A research-based framework identifies six positioning options for new products or services.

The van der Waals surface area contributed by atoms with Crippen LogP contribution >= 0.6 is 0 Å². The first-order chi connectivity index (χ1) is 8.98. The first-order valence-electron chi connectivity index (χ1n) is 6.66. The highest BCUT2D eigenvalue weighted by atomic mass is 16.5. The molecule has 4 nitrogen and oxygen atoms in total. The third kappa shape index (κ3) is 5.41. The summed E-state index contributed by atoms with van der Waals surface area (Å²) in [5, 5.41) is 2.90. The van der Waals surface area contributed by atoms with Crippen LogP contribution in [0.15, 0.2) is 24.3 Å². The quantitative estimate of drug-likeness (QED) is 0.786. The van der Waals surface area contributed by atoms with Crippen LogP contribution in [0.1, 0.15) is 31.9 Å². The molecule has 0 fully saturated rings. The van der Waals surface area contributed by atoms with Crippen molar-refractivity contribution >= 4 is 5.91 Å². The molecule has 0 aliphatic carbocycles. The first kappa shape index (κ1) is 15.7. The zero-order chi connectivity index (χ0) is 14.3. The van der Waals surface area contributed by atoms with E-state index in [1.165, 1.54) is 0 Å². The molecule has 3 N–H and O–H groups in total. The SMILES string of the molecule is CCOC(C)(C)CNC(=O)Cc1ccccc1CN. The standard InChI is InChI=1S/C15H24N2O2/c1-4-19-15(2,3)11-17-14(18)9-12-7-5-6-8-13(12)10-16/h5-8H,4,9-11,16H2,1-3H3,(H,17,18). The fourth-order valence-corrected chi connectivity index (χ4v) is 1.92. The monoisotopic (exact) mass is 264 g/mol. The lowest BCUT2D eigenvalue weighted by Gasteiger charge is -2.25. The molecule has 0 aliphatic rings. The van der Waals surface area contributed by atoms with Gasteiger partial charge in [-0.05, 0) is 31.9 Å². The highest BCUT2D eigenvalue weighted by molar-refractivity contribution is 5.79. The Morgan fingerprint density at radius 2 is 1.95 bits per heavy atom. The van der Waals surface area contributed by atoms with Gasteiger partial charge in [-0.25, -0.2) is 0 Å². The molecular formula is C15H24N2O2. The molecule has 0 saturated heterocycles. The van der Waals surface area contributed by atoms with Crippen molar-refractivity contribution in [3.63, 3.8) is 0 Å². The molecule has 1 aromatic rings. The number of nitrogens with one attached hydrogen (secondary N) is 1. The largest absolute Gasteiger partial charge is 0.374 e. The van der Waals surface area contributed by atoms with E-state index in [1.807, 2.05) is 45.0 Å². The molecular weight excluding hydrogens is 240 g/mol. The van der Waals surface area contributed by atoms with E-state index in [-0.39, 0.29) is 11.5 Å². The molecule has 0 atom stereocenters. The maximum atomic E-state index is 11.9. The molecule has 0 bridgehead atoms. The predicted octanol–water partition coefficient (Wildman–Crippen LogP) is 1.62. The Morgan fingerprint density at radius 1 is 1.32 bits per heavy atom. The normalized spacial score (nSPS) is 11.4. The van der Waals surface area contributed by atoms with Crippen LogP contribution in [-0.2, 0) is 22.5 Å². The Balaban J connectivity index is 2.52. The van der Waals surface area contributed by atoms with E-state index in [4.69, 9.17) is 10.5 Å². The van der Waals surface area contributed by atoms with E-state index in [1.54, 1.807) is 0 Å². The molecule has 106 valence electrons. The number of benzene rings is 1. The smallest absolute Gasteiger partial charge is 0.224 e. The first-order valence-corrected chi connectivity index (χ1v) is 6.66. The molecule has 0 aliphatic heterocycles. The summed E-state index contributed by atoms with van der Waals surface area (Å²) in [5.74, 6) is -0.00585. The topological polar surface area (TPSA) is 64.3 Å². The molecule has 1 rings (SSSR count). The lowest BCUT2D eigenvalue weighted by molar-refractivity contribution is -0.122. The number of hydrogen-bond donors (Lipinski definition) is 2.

Should a new product or service start at the high end of the market and then move downward? Or is it wiser to launch a new offering at the low end, and then move up? In truth, there’s no one-size-fits-all approach for how new products enter the market. That’s why we and our colleague Joseph Van Orden have developed a framework to help you choose an approach. There are two key questions to ask: (1) Is the basic functionality of our new offering better or worse than that of existing competitive products? (2) How groundbreaking are the novel attributes of the new product? Consider the Nintendo Wii and the Tesla Roadster. One is a video game console that was introduced at $250. The other is an electric car introduced at $109,000. Each illustrates a different approach to positioning a new product. The Wii attracted a new type of customer to the video game market; Nintendo decided not to compete head-on with Microsoft’s high-performance Xbox 360 and Sony’s high-performance PlayStation 3. Both of these competitors had much faster processing power and high-end graphics, traditionally the “core attributes” of product performance in the video game industry. Instead of competing on those core attributes, where the Wii offered less functionality, the Wii instead included a somewhat novel “new attribute” — its easy-to-use motion-sensitive controller, dubbed the “Wii-mote.” Like the Wii, the Tesla Roadster offered a novel attribute — in this case, electric propulsion. But unlike the Wii, the Roadster did not make sacrifices to the “core attributes” of product performance in its industry. Instead, the Roadster closely matched the acceleration and ride of high-performance cars such as the Porsche 911. Hardcore gamers never viewed the Wii as a replacement for the Xbox 360 or PlayStation 3, and the Wii was never marketed that way. By contrast, performance-oriented drivers took the Roadster seriously. The Roadster was marketed head-to-head against other high-performance vehicles, as something drivers could buy if they wanted the “new attribute” — electric propulsion — without sacrificing performance.